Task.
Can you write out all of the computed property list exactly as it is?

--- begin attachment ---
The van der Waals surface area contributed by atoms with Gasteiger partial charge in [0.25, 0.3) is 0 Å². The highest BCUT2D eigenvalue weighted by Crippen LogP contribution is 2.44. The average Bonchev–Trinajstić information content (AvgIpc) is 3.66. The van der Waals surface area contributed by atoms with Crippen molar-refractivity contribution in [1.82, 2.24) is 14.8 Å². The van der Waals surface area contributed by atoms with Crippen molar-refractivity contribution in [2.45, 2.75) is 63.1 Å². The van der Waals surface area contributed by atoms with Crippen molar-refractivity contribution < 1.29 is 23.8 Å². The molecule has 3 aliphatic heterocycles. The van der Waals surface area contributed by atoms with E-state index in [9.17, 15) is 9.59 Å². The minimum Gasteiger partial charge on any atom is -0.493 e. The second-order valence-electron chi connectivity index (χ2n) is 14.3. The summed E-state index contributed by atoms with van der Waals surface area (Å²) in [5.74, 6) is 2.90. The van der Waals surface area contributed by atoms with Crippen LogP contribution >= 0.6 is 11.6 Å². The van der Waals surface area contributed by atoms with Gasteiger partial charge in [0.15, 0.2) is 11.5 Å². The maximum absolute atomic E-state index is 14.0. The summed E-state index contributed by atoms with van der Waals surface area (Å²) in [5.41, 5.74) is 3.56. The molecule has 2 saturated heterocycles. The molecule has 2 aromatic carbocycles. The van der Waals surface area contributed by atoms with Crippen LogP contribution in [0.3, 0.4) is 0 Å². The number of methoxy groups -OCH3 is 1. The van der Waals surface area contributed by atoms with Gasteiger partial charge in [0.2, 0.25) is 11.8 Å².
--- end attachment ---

The van der Waals surface area contributed by atoms with Gasteiger partial charge in [0.25, 0.3) is 0 Å². The highest BCUT2D eigenvalue weighted by Crippen LogP contribution is 2.44. The average Bonchev–Trinajstić information content (AvgIpc) is 3.66. The van der Waals surface area contributed by atoms with Crippen molar-refractivity contribution in [1.82, 2.24) is 14.8 Å². The van der Waals surface area contributed by atoms with Crippen molar-refractivity contribution in [2.45, 2.75) is 63.1 Å². The van der Waals surface area contributed by atoms with Crippen molar-refractivity contribution < 1.29 is 23.8 Å². The molecule has 3 aliphatic heterocycles. The van der Waals surface area contributed by atoms with E-state index in [9.17, 15) is 9.59 Å². The minimum Gasteiger partial charge on any atom is -0.493 e. The second-order valence-electron chi connectivity index (χ2n) is 14.3. The summed E-state index contributed by atoms with van der Waals surface area (Å²) in [5.74, 6) is 2.90. The van der Waals surface area contributed by atoms with Crippen LogP contribution >= 0.6 is 11.6 Å². The van der Waals surface area contributed by atoms with Gasteiger partial charge in [0.15, 0.2) is 11.5 Å². The maximum absolute atomic E-state index is 14.0. The summed E-state index contributed by atoms with van der Waals surface area (Å²) in [5.41, 5.74) is 3.56. The molecule has 2 saturated heterocycles. The molecule has 2 aromatic carbocycles. The van der Waals surface area contributed by atoms with Crippen LogP contribution in [0.3, 0.4) is 0 Å². The number of methoxy groups -OCH3 is 1. The van der Waals surface area contributed by atoms with Gasteiger partial charge in [0.2, 0.25) is 11.8 Å².